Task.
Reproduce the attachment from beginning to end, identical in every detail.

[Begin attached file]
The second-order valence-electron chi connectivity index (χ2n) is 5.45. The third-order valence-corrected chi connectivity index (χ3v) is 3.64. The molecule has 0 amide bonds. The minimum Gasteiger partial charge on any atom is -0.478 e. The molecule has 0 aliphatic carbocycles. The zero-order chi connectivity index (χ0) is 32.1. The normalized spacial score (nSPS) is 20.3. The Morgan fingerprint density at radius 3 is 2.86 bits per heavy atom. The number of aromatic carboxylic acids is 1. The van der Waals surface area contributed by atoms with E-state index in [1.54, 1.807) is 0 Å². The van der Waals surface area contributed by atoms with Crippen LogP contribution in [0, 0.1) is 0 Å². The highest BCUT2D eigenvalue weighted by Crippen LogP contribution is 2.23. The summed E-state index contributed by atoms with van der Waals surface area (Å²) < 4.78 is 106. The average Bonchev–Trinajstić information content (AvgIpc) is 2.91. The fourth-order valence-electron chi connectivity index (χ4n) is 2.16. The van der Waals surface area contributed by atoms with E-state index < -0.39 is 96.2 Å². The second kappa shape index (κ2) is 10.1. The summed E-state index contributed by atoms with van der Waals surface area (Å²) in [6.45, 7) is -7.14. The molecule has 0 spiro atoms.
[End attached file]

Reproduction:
The second-order valence-electron chi connectivity index (χ2n) is 5.45. The third-order valence-corrected chi connectivity index (χ3v) is 3.64. The molecule has 0 amide bonds. The minimum Gasteiger partial charge on any atom is -0.478 e. The molecule has 0 aliphatic carbocycles. The zero-order chi connectivity index (χ0) is 32.1. The normalized spacial score (nSPS) is 20.3. The Morgan fingerprint density at radius 3 is 2.86 bits per heavy atom. The number of aromatic carboxylic acids is 1. The van der Waals surface area contributed by atoms with E-state index in [1.54, 1.807) is 0 Å². The van der Waals surface area contributed by atoms with Crippen LogP contribution in [0, 0.1) is 0 Å². The highest BCUT2D eigenvalue weighted by Crippen LogP contribution is 2.23. The summed E-state index contributed by atoms with van der Waals surface area (Å²) < 4.78 is 106. The average Bonchev–Trinajstić information content (AvgIpc) is 2.91. The fourth-order valence-electron chi connectivity index (χ4n) is 2.16. The van der Waals surface area contributed by atoms with E-state index < -0.39 is 96.2 Å². The second kappa shape index (κ2) is 10.1. The summed E-state index contributed by atoms with van der Waals surface area (Å²) in [6.45, 7) is -7.14. The molecule has 0 spiro atoms.